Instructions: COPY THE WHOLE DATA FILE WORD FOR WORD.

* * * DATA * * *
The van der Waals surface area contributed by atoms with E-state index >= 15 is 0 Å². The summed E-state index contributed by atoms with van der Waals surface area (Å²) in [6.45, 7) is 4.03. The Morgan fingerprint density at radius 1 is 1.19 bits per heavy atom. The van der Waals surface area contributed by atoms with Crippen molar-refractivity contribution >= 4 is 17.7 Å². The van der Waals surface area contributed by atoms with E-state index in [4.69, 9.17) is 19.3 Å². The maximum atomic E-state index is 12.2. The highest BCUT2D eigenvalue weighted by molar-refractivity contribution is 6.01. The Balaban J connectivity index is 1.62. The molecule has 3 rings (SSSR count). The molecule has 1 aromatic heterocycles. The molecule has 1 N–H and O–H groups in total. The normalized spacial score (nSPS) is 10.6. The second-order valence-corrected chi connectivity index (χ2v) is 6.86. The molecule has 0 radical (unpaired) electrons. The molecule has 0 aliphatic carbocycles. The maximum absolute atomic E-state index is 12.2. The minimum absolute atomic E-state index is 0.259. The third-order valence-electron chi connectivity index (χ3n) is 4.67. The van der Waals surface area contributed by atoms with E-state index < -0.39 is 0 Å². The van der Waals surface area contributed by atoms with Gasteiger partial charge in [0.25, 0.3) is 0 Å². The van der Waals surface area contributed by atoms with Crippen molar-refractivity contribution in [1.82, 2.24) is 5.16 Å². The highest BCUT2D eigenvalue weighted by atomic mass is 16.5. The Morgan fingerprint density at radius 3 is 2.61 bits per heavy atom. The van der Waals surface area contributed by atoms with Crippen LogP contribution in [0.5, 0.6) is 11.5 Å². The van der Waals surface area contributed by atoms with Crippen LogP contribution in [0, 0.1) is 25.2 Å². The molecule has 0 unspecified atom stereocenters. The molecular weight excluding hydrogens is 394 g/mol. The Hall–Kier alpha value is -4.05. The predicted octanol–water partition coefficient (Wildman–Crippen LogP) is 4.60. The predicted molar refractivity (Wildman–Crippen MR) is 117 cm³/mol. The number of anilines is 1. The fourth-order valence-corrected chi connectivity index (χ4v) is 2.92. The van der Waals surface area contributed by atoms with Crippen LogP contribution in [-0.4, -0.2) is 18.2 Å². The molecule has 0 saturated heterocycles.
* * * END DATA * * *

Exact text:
The van der Waals surface area contributed by atoms with E-state index >= 15 is 0 Å². The summed E-state index contributed by atoms with van der Waals surface area (Å²) in [6.45, 7) is 4.03. The Morgan fingerprint density at radius 1 is 1.19 bits per heavy atom. The van der Waals surface area contributed by atoms with Crippen molar-refractivity contribution >= 4 is 17.7 Å². The van der Waals surface area contributed by atoms with E-state index in [4.69, 9.17) is 19.3 Å². The maximum atomic E-state index is 12.2. The highest BCUT2D eigenvalue weighted by molar-refractivity contribution is 6.01. The Balaban J connectivity index is 1.62. The molecule has 3 rings (SSSR count). The molecule has 1 aromatic heterocycles. The molecule has 1 N–H and O–H groups in total. The normalized spacial score (nSPS) is 10.6. The second-order valence-corrected chi connectivity index (χ2v) is 6.86. The molecule has 0 radical (unpaired) electrons. The molecule has 0 aliphatic carbocycles. The maximum absolute atomic E-state index is 12.2. The minimum absolute atomic E-state index is 0.259. The third-order valence-electron chi connectivity index (χ3n) is 4.67. The van der Waals surface area contributed by atoms with E-state index < -0.39 is 0 Å². The van der Waals surface area contributed by atoms with Gasteiger partial charge in [0.25, 0.3) is 0 Å². The van der Waals surface area contributed by atoms with Crippen molar-refractivity contribution in [1.82, 2.24) is 5.16 Å². The highest BCUT2D eigenvalue weighted by atomic mass is 16.5. The Morgan fingerprint density at radius 3 is 2.61 bits per heavy atom. The van der Waals surface area contributed by atoms with Crippen LogP contribution in [0.5, 0.6) is 11.5 Å². The van der Waals surface area contributed by atoms with Crippen LogP contribution in [0, 0.1) is 25.2 Å². The molecule has 0 unspecified atom stereocenters. The molecular weight excluding hydrogens is 394 g/mol. The Hall–Kier alpha value is -4.05. The predicted octanol–water partition coefficient (Wildman–Crippen LogP) is 4.60. The predicted molar refractivity (Wildman–Crippen MR) is 117 cm³/mol. The number of anilines is 1. The fourth-order valence-corrected chi connectivity index (χ4v) is 2.92. The van der Waals surface area contributed by atoms with Crippen LogP contribution in [-0.4, -0.2) is 18.2 Å². The molecule has 0 saturated heterocycles.